This week I have a lesson for you based on the life of Abraham. The main point to get across in this lesson is that God ALWAYS keeps His promises. What a great truth to hold onto as we go through our lives! I hope you have fun teaching this lesson — and that it will encourage and challenge you and your preschoolers to hold on — God ALWAYS keeps His promises!
Keep Serving Jesus!
1. Play a fun “waiting” game with your preschoolers. Play some music and have the kids dance and jump around while the music is playing. When the music stops, however, they have to stand perfectly still exactly how they are and stay in that position until you start the music again. Have lots of fun with this! When the game is finished, say: What a fun game! You did a great job waiting for me to start the music again! Sometimes it can be hard to wait for something to happen. Today we are going to learn about a man who had to wait for a long time for God to keep a promise to Him. But God kept His promise to him, and God will keep His promises to us, too!
2. Get the kids ready for today’s lesson with this fun, tactile activity! Beforehand, purchase a bag of play sand. Give each child a cake pan full of play sand (or, if you’d prefer to do this with everyone working together, put the play sand in a larger container that all the kids can sit around). Let the kids spend some time running their hands through the play sand. Say things like, “How does the sand feel between your fingers? Can you hold a bunch of sand in your hand?” You might also want to provide some toys or containers of different sizes (like cups and bowls) and simply let them play in the sand for awhile. When you are ready to move on from this part of your lesson, say: Can anyone count all the little pieces of sand in your container? Let the kids try to count. That’s impossible, isn’t it? We can’t count all this sand, there’s just so much! This reminds me of a promise God made to a man named Abraham a long, long time ago. Come on over here and let me tell you more about it!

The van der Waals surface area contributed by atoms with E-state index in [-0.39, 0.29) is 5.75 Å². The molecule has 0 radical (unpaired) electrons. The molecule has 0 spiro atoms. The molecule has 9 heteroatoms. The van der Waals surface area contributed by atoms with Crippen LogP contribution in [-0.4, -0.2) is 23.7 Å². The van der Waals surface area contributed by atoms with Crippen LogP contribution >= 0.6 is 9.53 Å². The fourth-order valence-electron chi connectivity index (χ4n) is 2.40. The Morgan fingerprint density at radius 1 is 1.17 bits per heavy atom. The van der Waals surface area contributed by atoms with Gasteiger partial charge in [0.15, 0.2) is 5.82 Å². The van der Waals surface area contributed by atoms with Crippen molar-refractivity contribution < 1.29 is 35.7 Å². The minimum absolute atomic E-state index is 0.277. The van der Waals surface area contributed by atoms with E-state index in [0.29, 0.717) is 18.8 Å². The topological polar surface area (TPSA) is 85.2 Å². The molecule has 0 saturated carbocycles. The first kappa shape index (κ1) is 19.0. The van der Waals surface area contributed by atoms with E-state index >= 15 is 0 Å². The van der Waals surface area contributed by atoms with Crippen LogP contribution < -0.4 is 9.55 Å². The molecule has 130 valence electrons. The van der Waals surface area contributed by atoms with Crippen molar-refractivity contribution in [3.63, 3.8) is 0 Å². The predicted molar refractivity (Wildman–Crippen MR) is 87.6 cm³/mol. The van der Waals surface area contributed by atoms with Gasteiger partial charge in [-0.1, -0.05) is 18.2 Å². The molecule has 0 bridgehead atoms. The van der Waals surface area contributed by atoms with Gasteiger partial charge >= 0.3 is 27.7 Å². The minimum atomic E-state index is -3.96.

Beforehand, gather the following props: 2 paper plates – 1 decorated to look like an old man, and 1 decorated to look like an old woman (cut the eyes out so you can put it in front of your face while telling the story), play sand in a container, a jar, water, confetti stars (or just confetti that you pretend are stars), blue food coloring
Bring all the kids to the area where you are going to tell the Bible lesson. Take out the paper plate that looks like an old man. This is Abraham. He is going to help you tell the story today!
NOTE: Have fun with this lesson! Change your voice to match the plate you are holding and become that character throughout the lesson. If you have fun with this, your kids will, too!
Hold “Abraham” over your face. Say (in an “old man sounding voice”): Hello. My name is Abraham. I lived a long, long, long time ago. I want to tell you about a time when God made me a promise.
Switch to the old woman plate. Hold this one over your face and talk in a very exaggerated old woman voice. Say: My name is Sarah. I was married to Abraham a long, long, long time ago.
Put the “Abraham” plate in front of your face. Say (in the “Abraham” voice): One day, God talked to me and told me that he was going to make me have many, many, many descendants. Do you know what a descendant is? Perhaps your teacher can tell you what a descendant is.
Take the paper plate mask away from your face and be yourself. Say: I would LOVE to tell you what a descendant is. YOU are a descendant of your mom and your grandma and grandpa. That means that you are their kid – you were born in their family after them. So when God told Abraham that he was going to have a lot of descendants, that meant he was going to have a lot of grandchildren and great great grandchildren and great great great grandchildren . . .
Put the “Sarah” plate in front of your face. Say: There was only one problem. In order to have a lot of descendants, you have to have a child! Abraham and I did not have ANY CHILDREN!!!